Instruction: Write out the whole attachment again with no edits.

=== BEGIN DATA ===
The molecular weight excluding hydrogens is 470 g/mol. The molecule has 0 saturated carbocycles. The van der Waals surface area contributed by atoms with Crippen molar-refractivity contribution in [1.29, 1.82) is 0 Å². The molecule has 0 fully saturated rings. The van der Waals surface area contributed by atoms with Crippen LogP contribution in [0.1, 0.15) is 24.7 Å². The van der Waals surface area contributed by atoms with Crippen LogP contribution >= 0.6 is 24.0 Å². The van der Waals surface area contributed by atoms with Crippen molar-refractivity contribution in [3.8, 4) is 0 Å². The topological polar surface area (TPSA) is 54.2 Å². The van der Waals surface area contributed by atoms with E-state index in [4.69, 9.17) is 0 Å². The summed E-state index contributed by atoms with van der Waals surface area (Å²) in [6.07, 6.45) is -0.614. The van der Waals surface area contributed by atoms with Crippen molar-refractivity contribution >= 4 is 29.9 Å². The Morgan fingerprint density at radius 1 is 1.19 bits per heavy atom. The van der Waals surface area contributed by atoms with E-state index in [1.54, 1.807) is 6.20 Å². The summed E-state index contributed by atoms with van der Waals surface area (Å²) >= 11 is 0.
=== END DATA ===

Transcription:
The molecular weight excluding hydrogens is 470 g/mol. The molecule has 0 saturated carbocycles. The van der Waals surface area contributed by atoms with Crippen molar-refractivity contribution in [1.29, 1.82) is 0 Å². The molecule has 0 fully saturated rings. The van der Waals surface area contributed by atoms with Crippen LogP contribution in [0.1, 0.15) is 24.7 Å². The van der Waals surface area contributed by atoms with Crippen LogP contribution >= 0.6 is 24.0 Å². The van der Waals surface area contributed by atoms with Crippen molar-refractivity contribution in [3.8, 4) is 0 Å². The topological polar surface area (TPSA) is 54.2 Å². The van der Waals surface area contributed by atoms with E-state index in [4.69, 9.17) is 0 Å². The summed E-state index contributed by atoms with van der Waals surface area (Å²) in [6.07, 6.45) is -0.614. The van der Waals surface area contributed by atoms with Crippen molar-refractivity contribution >= 4 is 29.9 Å². The Morgan fingerprint density at radius 1 is 1.19 bits per heavy atom. The van der Waals surface area contributed by atoms with E-state index in [1.54, 1.807) is 6.20 Å². The summed E-state index contributed by atoms with van der Waals surface area (Å²) >= 11 is 0.